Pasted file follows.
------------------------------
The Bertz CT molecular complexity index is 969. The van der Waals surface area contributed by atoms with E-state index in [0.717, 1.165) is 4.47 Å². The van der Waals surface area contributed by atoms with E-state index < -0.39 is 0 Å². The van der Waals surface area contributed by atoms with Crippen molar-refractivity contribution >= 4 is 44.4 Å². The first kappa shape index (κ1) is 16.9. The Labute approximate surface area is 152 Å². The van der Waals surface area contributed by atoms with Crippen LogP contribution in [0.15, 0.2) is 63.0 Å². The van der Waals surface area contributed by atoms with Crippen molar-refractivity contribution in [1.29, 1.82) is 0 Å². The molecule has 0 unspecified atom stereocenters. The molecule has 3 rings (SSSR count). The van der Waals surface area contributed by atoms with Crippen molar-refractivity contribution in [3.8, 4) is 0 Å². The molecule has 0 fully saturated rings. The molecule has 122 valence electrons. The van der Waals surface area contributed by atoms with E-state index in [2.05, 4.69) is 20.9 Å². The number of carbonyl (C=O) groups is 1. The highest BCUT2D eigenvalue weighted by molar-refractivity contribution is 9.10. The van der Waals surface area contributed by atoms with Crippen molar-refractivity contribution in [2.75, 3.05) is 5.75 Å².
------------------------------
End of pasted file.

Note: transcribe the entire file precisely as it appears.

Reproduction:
The Bertz CT molecular complexity index is 969. The van der Waals surface area contributed by atoms with E-state index in [0.717, 1.165) is 4.47 Å². The van der Waals surface area contributed by atoms with E-state index < -0.39 is 0 Å². The van der Waals surface area contributed by atoms with Crippen molar-refractivity contribution >= 4 is 44.4 Å². The first kappa shape index (κ1) is 16.9. The Labute approximate surface area is 152 Å². The van der Waals surface area contributed by atoms with Crippen LogP contribution in [0.15, 0.2) is 63.0 Å². The van der Waals surface area contributed by atoms with Crippen molar-refractivity contribution in [1.29, 1.82) is 0 Å². The molecule has 0 unspecified atom stereocenters. The molecule has 3 rings (SSSR count). The van der Waals surface area contributed by atoms with Crippen molar-refractivity contribution in [3.8, 4) is 0 Å². The molecule has 0 fully saturated rings. The molecule has 122 valence electrons. The van der Waals surface area contributed by atoms with E-state index in [2.05, 4.69) is 20.9 Å². The number of carbonyl (C=O) groups is 1. The highest BCUT2D eigenvalue weighted by molar-refractivity contribution is 9.10. The van der Waals surface area contributed by atoms with Crippen molar-refractivity contribution in [2.75, 3.05) is 5.75 Å².